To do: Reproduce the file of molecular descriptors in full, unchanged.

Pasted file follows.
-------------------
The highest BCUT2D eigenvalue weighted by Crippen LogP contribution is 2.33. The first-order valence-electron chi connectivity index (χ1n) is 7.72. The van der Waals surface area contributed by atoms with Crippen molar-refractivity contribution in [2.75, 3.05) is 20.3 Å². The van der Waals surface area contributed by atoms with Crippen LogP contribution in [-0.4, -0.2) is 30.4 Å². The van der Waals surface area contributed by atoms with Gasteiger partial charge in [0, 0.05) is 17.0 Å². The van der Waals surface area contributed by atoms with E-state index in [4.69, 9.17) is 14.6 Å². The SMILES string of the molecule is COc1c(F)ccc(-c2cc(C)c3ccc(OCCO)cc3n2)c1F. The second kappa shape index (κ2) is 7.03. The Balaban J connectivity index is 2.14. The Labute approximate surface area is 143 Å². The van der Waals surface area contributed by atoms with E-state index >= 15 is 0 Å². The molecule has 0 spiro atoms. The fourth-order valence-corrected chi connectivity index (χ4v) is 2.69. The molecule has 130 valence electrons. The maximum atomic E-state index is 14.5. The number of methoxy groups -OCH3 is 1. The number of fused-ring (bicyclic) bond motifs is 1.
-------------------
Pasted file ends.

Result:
The highest BCUT2D eigenvalue weighted by Crippen LogP contribution is 2.33. The first-order valence-electron chi connectivity index (χ1n) is 7.72. The van der Waals surface area contributed by atoms with Crippen molar-refractivity contribution in [2.75, 3.05) is 20.3 Å². The van der Waals surface area contributed by atoms with Crippen LogP contribution in [-0.4, -0.2) is 30.4 Å². The van der Waals surface area contributed by atoms with Gasteiger partial charge in [0, 0.05) is 17.0 Å². The van der Waals surface area contributed by atoms with E-state index in [4.69, 9.17) is 14.6 Å². The SMILES string of the molecule is COc1c(F)ccc(-c2cc(C)c3ccc(OCCO)cc3n2)c1F. The second kappa shape index (κ2) is 7.03. The Balaban J connectivity index is 2.14. The Labute approximate surface area is 143 Å². The van der Waals surface area contributed by atoms with E-state index >= 15 is 0 Å². The molecule has 0 spiro atoms. The fourth-order valence-corrected chi connectivity index (χ4v) is 2.69. The molecule has 130 valence electrons. The maximum atomic E-state index is 14.5. The number of methoxy groups -OCH3 is 1. The number of fused-ring (bicyclic) bond motifs is 1.